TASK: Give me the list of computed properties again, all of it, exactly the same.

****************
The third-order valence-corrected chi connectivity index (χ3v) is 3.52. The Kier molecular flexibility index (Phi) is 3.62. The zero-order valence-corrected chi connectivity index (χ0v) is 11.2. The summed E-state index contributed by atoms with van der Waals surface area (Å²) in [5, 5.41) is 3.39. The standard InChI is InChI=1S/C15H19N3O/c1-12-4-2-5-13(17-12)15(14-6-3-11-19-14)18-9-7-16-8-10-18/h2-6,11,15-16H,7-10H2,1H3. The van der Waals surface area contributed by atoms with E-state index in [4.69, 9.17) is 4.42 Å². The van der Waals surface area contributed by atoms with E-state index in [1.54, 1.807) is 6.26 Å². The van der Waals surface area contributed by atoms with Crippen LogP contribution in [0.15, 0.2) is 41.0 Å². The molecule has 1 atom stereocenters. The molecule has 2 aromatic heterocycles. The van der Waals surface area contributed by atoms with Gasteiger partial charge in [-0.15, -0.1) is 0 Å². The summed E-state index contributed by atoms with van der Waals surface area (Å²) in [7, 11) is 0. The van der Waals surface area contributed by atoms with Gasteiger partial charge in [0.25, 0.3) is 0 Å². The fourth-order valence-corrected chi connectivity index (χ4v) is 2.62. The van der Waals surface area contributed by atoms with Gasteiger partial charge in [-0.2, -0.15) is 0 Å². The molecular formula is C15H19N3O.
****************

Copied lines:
The third-order valence-corrected chi connectivity index (χ3v) is 3.52. The Kier molecular flexibility index (Phi) is 3.62. The zero-order valence-corrected chi connectivity index (χ0v) is 11.2. The summed E-state index contributed by atoms with van der Waals surface area (Å²) in [5, 5.41) is 3.39. The standard InChI is InChI=1S/C15H19N3O/c1-12-4-2-5-13(17-12)15(14-6-3-11-19-14)18-9-7-16-8-10-18/h2-6,11,15-16H,7-10H2,1H3. The van der Waals surface area contributed by atoms with E-state index in [4.69, 9.17) is 4.42 Å². The van der Waals surface area contributed by atoms with E-state index in [1.54, 1.807) is 6.26 Å². The van der Waals surface area contributed by atoms with Crippen LogP contribution in [0.15, 0.2) is 41.0 Å². The molecule has 1 atom stereocenters. The molecule has 2 aromatic heterocycles. The van der Waals surface area contributed by atoms with Gasteiger partial charge in [-0.15, -0.1) is 0 Å². The summed E-state index contributed by atoms with van der Waals surface area (Å²) in [7, 11) is 0. The van der Waals surface area contributed by atoms with Gasteiger partial charge in [0.25, 0.3) is 0 Å². The fourth-order valence-corrected chi connectivity index (χ4v) is 2.62. The van der Waals surface area contributed by atoms with Gasteiger partial charge in [-0.2, -0.15) is 0 Å². The molecular formula is C15H19N3O.